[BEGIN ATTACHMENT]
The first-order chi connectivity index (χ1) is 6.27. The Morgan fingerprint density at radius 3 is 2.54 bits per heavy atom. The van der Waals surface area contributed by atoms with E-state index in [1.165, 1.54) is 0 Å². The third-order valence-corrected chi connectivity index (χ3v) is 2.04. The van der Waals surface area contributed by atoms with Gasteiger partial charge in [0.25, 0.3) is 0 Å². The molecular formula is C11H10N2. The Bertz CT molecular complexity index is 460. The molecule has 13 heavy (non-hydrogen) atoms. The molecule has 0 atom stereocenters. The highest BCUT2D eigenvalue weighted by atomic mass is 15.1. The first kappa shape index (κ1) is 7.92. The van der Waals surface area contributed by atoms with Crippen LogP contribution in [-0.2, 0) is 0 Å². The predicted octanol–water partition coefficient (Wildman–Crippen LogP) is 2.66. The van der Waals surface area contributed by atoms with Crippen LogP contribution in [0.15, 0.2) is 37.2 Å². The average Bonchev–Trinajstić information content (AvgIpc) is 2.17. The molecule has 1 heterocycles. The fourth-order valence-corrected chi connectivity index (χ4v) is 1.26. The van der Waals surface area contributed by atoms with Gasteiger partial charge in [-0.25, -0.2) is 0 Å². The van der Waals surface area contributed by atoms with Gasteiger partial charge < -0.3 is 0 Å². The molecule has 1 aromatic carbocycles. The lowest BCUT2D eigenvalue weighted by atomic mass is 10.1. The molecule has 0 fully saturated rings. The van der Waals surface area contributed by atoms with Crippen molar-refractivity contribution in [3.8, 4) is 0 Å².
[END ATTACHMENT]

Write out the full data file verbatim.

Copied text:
The first-order chi connectivity index (χ1) is 6.27. The Morgan fingerprint density at radius 3 is 2.54 bits per heavy atom. The van der Waals surface area contributed by atoms with E-state index in [1.165, 1.54) is 0 Å². The third-order valence-corrected chi connectivity index (χ3v) is 2.04. The van der Waals surface area contributed by atoms with Gasteiger partial charge in [0.25, 0.3) is 0 Å². The molecular formula is C11H10N2. The Bertz CT molecular complexity index is 460. The molecule has 13 heavy (non-hydrogen) atoms. The molecule has 0 atom stereocenters. The highest BCUT2D eigenvalue weighted by atomic mass is 15.1. The first kappa shape index (κ1) is 7.92. The van der Waals surface area contributed by atoms with Crippen LogP contribution in [-0.2, 0) is 0 Å². The predicted octanol–water partition coefficient (Wildman–Crippen LogP) is 2.66. The van der Waals surface area contributed by atoms with Crippen LogP contribution in [0.15, 0.2) is 37.2 Å². The average Bonchev–Trinajstić information content (AvgIpc) is 2.17. The molecule has 1 heterocycles. The fourth-order valence-corrected chi connectivity index (χ4v) is 1.26. The van der Waals surface area contributed by atoms with Gasteiger partial charge in [-0.25, -0.2) is 0 Å². The van der Waals surface area contributed by atoms with Gasteiger partial charge < -0.3 is 0 Å². The molecule has 1 aromatic carbocycles. The lowest BCUT2D eigenvalue weighted by atomic mass is 10.1. The molecule has 0 fully saturated rings. The van der Waals surface area contributed by atoms with Crippen molar-refractivity contribution in [3.8, 4) is 0 Å².